49. The President’s Inner Circle Member: Press Secretary and Staff Duties: Handles press relations Sets up press conferences Sets up press conferences and issues public statements in the president’s name

50. Chief of Staff Gathers information and provides advice about key policy and political issues facing the president Enforces directives from the president Decides which people and information gain access to the president

51. White House Council– advises the president on the legal consequences of his policy decisions Press Secretary and staff– handles the president’s relations with the White House---sets up press conferences---issues public statements in the presidents name

52. Assistant for Legislative Affairs– works directly with members of Congress--- advises the president about reactions to White House decisions--- lobbies lawmakers to gain support for presidential programs

53. The White Office continued The President also has a personal doctor. The White House Counsel gives the President legal advice about policy decisions. The White House Office is led by the President’s Chief of Staff.

54. *National Security Council* The National Security Council advises the President. It is concerned with military and foreign policy. The Central Intelligence Agency (C.I.A.) works under this council. The CIA’s job is to gather information about the country’s security. The President, Vice President, The Secretaries of State and Defense, and the head of the CIA are on the National Security Council.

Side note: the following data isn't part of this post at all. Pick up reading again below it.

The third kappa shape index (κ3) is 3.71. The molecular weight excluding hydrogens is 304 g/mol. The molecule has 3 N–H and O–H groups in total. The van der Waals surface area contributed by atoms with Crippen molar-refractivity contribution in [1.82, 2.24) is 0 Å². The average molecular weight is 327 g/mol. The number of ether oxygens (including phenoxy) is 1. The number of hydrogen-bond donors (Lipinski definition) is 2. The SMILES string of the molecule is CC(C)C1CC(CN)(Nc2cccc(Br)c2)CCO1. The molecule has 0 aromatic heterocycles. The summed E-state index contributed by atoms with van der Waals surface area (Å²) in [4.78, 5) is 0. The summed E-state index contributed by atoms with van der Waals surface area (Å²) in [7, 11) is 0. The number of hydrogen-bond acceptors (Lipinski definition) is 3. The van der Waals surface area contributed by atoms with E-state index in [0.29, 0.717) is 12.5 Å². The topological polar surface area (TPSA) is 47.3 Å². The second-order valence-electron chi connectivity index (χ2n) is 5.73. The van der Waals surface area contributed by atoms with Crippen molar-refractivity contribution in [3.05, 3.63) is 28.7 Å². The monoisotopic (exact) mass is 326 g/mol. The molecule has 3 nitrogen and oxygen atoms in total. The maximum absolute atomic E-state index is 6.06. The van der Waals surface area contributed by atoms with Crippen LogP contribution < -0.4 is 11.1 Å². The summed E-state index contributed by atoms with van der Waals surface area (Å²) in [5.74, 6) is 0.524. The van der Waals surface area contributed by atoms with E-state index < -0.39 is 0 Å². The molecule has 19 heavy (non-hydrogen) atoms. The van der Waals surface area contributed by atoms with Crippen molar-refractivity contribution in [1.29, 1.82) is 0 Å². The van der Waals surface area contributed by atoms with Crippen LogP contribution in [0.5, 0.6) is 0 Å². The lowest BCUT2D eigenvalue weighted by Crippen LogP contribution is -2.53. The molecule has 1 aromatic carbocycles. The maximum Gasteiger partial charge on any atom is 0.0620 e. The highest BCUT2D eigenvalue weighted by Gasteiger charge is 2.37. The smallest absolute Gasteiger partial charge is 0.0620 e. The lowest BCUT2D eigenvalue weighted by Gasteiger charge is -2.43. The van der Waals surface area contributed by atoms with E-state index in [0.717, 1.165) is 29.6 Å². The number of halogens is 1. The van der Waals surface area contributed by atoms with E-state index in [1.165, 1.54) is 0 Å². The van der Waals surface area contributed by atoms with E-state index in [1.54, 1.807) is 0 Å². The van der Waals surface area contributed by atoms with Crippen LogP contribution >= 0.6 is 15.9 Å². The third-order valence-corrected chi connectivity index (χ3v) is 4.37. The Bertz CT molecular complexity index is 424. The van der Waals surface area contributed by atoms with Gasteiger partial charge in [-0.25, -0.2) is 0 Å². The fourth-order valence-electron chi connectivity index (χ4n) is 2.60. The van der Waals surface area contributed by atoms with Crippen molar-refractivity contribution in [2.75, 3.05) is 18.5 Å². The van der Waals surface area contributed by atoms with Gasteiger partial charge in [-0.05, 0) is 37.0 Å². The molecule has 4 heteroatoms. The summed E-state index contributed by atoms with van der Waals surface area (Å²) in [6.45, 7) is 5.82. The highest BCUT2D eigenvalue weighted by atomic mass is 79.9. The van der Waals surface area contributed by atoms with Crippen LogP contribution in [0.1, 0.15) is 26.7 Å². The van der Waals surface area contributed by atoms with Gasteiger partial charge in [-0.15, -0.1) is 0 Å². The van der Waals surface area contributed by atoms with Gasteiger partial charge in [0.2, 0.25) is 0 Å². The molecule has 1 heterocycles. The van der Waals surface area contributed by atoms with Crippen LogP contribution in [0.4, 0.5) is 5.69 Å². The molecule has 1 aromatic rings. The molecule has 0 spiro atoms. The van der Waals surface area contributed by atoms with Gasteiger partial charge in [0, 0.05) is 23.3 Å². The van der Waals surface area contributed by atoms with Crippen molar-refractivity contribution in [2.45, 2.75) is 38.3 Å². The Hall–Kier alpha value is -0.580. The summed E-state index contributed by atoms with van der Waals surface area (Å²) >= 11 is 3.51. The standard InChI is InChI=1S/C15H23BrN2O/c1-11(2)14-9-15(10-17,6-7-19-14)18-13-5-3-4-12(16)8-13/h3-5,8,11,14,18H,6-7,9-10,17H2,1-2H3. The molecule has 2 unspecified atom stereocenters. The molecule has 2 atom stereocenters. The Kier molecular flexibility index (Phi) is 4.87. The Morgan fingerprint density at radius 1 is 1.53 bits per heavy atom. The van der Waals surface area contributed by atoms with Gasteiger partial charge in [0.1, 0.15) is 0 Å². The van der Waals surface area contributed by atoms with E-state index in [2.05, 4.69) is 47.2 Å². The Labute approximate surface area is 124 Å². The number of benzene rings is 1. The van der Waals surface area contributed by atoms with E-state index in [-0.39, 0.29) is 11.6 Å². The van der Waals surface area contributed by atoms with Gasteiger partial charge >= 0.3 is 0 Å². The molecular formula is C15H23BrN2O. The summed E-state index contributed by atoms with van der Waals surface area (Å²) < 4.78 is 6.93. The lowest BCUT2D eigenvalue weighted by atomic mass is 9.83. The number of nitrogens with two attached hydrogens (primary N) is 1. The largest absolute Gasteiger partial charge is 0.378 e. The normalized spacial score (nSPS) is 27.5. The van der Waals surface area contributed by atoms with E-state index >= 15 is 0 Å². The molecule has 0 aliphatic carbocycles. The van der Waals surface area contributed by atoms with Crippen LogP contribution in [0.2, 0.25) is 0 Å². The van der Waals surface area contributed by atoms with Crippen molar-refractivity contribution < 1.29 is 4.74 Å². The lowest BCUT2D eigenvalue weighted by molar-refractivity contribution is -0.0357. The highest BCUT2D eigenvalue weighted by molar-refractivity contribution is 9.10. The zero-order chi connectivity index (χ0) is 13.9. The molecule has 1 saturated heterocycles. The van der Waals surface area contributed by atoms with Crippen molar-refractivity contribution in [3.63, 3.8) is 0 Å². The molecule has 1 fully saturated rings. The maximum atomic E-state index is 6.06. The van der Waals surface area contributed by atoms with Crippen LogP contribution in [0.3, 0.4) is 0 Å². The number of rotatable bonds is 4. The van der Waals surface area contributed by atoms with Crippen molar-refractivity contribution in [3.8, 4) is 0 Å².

55. Joint Chiefs of Staff *Also advising the president are the Joint Chiefs of Staff---this is made up of the country’s top 5 military officers—they are: *The Army chief of staff *The Air Force chief of staff *The Marine Corps commandant *The chief of Naval Operations *The chairman of the joint chiefs of staff

56. The Office of Management and Budget *The O.M.B. is in charge of preparing the federal budget. *The budget is prepared yearly and lists all the money (income) that is expected and the ways it will be spent by the government. Congress passes the budget OMB also makes suggestions to the President on how to affectively use the budget

57. Council of Economic Advisers *The President gets information about the nation’s economy from the council of Economic Advisers. This small groups reports to the President about money matters and also suggests needed programs. The President uses this information to report to Congress and the American people about our economy.

58. Council on Environmental Quality *The condition of the environment is one of the President’s responsibilities. Clean water, clean air, and careful use of natural resources are controlled by the government. Other Councils----Several other councils inform the President about foreign trade, labor matters, research, etc.

59. Powers of the president Formal: Commander in Chief Appoints with Senate consent Conducts foreign policy Judicial powers to appoint federal judges “faithfully execute” laws Give “State of the Union” address Call Congress into special session Informal--not in Constitution Personal exercise of power Immediate needs of the nation Mandate by the people